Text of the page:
The ButtonDefaults.buttonColors() function is the place where the Button() receives all of its colors.

If you check the source code of the Button() you will The background color of the button is called containerColor

fun buttonColors(
    containerColor: Color = FilledButtonTokens.ContainerColor.toColor(),
    // other parameters
)

If you check the ContainerColor you will notice its value is ColorSchemeKeyTokens.Primary. Digging deeper you will find this value is mapped to MaterialTheme.colorScheme.primary color.

Figuring out which value is affected is a bit tricky. You wouldn't need to do this often though as the composables that come out of the box should look and consistent according to your theme.


In this tutorial you learnt how to theme your app using Material 3 compose library. You learnt about the MaterialTheme() composable and how it grants access to the MaterialTheme object to all of its children (and their children). You learnt about the different attributes you can customize: colorScheme, typography and shapes.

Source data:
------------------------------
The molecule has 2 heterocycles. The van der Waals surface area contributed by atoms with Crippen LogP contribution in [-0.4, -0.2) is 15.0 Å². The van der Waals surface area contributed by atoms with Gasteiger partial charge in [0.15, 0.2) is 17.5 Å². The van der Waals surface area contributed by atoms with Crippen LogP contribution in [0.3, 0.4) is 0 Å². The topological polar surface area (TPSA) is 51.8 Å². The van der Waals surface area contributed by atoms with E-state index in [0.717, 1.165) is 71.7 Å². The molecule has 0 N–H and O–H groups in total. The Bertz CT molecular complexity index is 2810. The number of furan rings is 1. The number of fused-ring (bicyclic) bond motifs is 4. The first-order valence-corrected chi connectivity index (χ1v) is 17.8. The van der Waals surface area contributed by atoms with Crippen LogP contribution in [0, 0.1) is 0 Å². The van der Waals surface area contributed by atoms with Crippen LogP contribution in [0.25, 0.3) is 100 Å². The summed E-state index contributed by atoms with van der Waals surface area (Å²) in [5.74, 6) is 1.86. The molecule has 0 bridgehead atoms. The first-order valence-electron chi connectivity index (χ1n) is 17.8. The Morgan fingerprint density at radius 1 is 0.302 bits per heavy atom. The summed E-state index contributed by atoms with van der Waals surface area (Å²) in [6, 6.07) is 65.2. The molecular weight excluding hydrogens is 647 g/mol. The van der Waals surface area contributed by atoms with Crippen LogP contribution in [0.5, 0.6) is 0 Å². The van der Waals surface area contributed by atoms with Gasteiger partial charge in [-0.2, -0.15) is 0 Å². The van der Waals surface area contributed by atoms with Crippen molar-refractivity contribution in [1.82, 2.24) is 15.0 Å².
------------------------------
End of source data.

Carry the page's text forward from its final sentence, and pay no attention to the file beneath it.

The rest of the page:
⚡️ Breaking Jetpack Compose news

Jetpack Compose 1.4.0 was released yesterday along with a few others!

Here are all the new Jetpack Compose updates we got:

  • 🚀 Compose UI 1.4.0 (changelog)
  • 🚀 Compose UI 1.5.0-alpha01 (changelog)
  • 🎬 Compose Animation 1.4.0 (changelog)
  • 🎬 Compose Animation 1.5.0-alpha01 (changelog)
  • 🧰 Compose Compiler 1.4.4 (changelog)
  • 🧱 Compose Foundation 1.4.0 (changelog)
  • 🧱 Compose Foundation 1.5.0-alpha01 (changelog)
  • 🎨 Compose Material 1.4.0 (changelog)
  • 🎨 Compose Material 1.5.0-alpha01 (changelog)
  • 🎨 Compose Material 3 1.1.0-beta01 (changelog)
  • 🏃‍♂️ Compose Runtime 1.4.0 (changelog)
  • 🏃‍♂️ Compose Runtime 1.5.0-alpha01 (changelog)
  • ⌚️ Wear Compose 1.2.0-alpha07 (changelog)
  • ⌚️🎨 Wear Compose Material3 material3-1.0.0-alpha01 (changelog)

That's all I got for you today.

How did you find this issue? Let me know by replying to this email if you are reading in your inbox.

Until the next one,

Alex